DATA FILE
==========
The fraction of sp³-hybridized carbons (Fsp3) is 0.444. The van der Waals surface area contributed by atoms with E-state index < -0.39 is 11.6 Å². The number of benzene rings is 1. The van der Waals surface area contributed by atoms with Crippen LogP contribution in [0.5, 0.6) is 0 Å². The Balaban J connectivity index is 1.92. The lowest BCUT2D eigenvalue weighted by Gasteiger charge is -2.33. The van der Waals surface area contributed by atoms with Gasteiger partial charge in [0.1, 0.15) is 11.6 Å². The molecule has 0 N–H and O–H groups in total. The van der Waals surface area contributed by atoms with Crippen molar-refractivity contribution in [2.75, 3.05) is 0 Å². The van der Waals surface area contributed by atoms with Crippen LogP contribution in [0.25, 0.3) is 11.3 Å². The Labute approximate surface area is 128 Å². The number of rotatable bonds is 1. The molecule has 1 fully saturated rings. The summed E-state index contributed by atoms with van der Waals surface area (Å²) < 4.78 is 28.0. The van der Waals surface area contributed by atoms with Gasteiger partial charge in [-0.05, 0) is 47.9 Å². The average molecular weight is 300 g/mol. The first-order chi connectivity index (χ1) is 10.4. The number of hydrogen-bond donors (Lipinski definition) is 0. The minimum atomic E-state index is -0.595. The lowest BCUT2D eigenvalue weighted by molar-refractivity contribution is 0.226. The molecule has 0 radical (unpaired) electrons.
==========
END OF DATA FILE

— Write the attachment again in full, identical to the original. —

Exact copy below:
The fraction of sp³-hybridized carbons (Fsp3) is 0.444. The van der Waals surface area contributed by atoms with E-state index < -0.39 is 11.6 Å². The number of benzene rings is 1. The van der Waals surface area contributed by atoms with Crippen LogP contribution in [0.5, 0.6) is 0 Å². The Balaban J connectivity index is 1.92. The lowest BCUT2D eigenvalue weighted by Gasteiger charge is -2.33. The van der Waals surface area contributed by atoms with Gasteiger partial charge in [0.1, 0.15) is 11.6 Å². The molecule has 0 N–H and O–H groups in total. The van der Waals surface area contributed by atoms with Crippen molar-refractivity contribution in [2.75, 3.05) is 0 Å². The van der Waals surface area contributed by atoms with Crippen LogP contribution in [0.25, 0.3) is 11.3 Å². The Labute approximate surface area is 128 Å². The number of rotatable bonds is 1. The molecule has 1 fully saturated rings. The summed E-state index contributed by atoms with van der Waals surface area (Å²) < 4.78 is 28.0. The van der Waals surface area contributed by atoms with Gasteiger partial charge in [-0.05, 0) is 47.9 Å². The average molecular weight is 300 g/mol. The first-order chi connectivity index (χ1) is 10.4. The number of hydrogen-bond donors (Lipinski definition) is 0. The minimum atomic E-state index is -0.595. The lowest BCUT2D eigenvalue weighted by molar-refractivity contribution is 0.226. The molecule has 0 radical (unpaired) electrons.